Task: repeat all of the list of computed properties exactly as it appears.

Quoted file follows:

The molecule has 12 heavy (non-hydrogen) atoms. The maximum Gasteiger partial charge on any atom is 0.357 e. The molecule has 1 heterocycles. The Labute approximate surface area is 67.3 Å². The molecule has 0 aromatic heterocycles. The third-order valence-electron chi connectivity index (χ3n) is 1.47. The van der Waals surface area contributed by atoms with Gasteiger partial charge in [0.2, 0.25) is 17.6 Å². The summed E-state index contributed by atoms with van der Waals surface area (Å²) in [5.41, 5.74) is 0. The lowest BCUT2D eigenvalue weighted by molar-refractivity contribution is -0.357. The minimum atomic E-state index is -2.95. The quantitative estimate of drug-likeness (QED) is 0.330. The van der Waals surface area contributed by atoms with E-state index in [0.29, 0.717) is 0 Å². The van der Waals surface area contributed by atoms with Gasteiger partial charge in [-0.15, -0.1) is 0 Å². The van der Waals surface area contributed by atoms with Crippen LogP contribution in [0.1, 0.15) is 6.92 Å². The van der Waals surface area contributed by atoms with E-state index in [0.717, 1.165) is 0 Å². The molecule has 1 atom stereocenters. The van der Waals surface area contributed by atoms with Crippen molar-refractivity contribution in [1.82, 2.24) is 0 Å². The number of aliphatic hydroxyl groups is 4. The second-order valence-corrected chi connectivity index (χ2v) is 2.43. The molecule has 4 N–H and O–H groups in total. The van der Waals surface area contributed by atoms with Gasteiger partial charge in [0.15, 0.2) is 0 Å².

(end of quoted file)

The molecule has 12 heavy (non-hydrogen) atoms. The maximum Gasteiger partial charge on any atom is 0.357 e. The molecule has 1 heterocycles. The Labute approximate surface area is 67.3 Å². The molecule has 0 aromatic heterocycles. The third-order valence-electron chi connectivity index (χ3n) is 1.47. The van der Waals surface area contributed by atoms with Gasteiger partial charge in [0.2, 0.25) is 17.6 Å². The summed E-state index contributed by atoms with van der Waals surface area (Å²) in [5.41, 5.74) is 0. The lowest BCUT2D eigenvalue weighted by molar-refractivity contribution is -0.357. The minimum atomic E-state index is -2.95. The quantitative estimate of drug-likeness (QED) is 0.330. The van der Waals surface area contributed by atoms with E-state index in [0.29, 0.717) is 0 Å². The van der Waals surface area contributed by atoms with Gasteiger partial charge in [-0.15, -0.1) is 0 Å². The van der Waals surface area contributed by atoms with Crippen LogP contribution in [0.1, 0.15) is 6.92 Å². The van der Waals surface area contributed by atoms with E-state index in [0.717, 1.165) is 0 Å². The molecule has 1 atom stereocenters. The van der Waals surface area contributed by atoms with Crippen molar-refractivity contribution in [1.82, 2.24) is 0 Å². The number of aliphatic hydroxyl groups is 4. The second-order valence-corrected chi connectivity index (χ2v) is 2.43. The molecule has 4 N–H and O–H groups in total. The van der Waals surface area contributed by atoms with Gasteiger partial charge in [0.15, 0.2) is 0 Å².